In 2017, the ballpark will become officially known as Publix Field at Joker Marchant Stadium, allowing his name to be retained while the city also brings in revenue through naming rights. The deal with Publix will remain in place for the next 20 years.
How much cooler, literally, will the ballpark be?
Joker Marchant Stadium, for all of its old-time charm, has always been an uncomfortably hot place to watch spring training games. In an effort to address that problem, the renovation has added six new covered sections to the park and increased the number of covered seats from approximately 1,200 to over 2,000. With a total capacity of about 8,500 seats, that amounts to roughly one-quarter of the seats now being located in shaded areas.
What’s the history of renovations at Joker Marchant?
Joker Marchant had undergone renovations in 1988 and 2003, but those were relatively minor projects, the latter costing approximately $10 million. The current renovation is by far the largest construction project that the ballpark has ever undergone.
How can I get autographs at Detroit Tigers spring training?
Before and after the game, Tigers players are known to sign along the right field line, near the location of the team’s clubhouse. Visiting players, however, can be tougher to approach for autographs, in part because they arrive at the ballpark in a bus that is housed behind a fence in a restricted zone.
What other events is Joker Marchant Stadium used for?
In addition to spring training games in February and March, the ballpark is also home to the minor league Lakeland Flying Tigers, Detroit’s affiliate in the Florida State League. The Flying Tigers open their home season on April 8 against the Tampa Yankees.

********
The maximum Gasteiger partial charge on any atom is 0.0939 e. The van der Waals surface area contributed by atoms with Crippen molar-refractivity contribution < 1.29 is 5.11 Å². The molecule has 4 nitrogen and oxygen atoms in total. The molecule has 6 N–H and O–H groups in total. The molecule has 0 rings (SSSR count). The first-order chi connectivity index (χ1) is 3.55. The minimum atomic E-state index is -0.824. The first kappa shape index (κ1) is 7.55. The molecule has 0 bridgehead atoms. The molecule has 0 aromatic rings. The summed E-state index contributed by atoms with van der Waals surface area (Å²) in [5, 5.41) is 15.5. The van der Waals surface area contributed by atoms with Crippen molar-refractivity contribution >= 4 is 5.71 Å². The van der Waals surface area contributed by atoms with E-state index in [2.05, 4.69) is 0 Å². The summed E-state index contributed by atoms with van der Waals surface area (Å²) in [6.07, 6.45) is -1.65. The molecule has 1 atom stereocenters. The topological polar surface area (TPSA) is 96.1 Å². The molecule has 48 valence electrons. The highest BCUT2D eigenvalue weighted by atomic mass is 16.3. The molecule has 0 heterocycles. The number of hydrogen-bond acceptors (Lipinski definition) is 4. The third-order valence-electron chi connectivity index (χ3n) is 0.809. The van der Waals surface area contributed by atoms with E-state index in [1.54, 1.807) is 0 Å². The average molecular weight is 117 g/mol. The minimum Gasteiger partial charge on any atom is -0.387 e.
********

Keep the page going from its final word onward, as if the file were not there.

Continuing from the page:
What is it like to go to a game at Joker Marchant?
Granted, I have not been to the ballpark since the late 1990s, but Joker Marchant Stadium gives you the feel of an old-style, spring training park located in a small town. Much like McKechnie Field in Bradenton, it’s a throwback ballpark that carries with it an aura of baseball in the 1960s. The seats are close to the playing field, so fans feel like they’re up close and personal with the players. Surrounded by palm trees, the stadium always looks attractive and well maintained, and I can’t imagine that will change now that the new renovations are in place.
Fans planning to watch games at Joker Marchant in 2017 should enjoy the experience; I know that I did roughly 20 years ago. Prior to the renovation, the biggest drawback to the park was the lack of shaded overhangs, which created a stadium that could sometimes feel like a hotbox, especially for someone like me coming from the cold northeast. Now that the new renovation has at least partially addressed that problem, the ballpark experience should improve even more substantially.
If you’re a Tiger fan, and you have the financial wherewithal to make a spring training trip to Lakeland, make sure you do it at least once. It is the kind of experience that will only enhance your appreciation for the game—and your joy as a Tigers fan.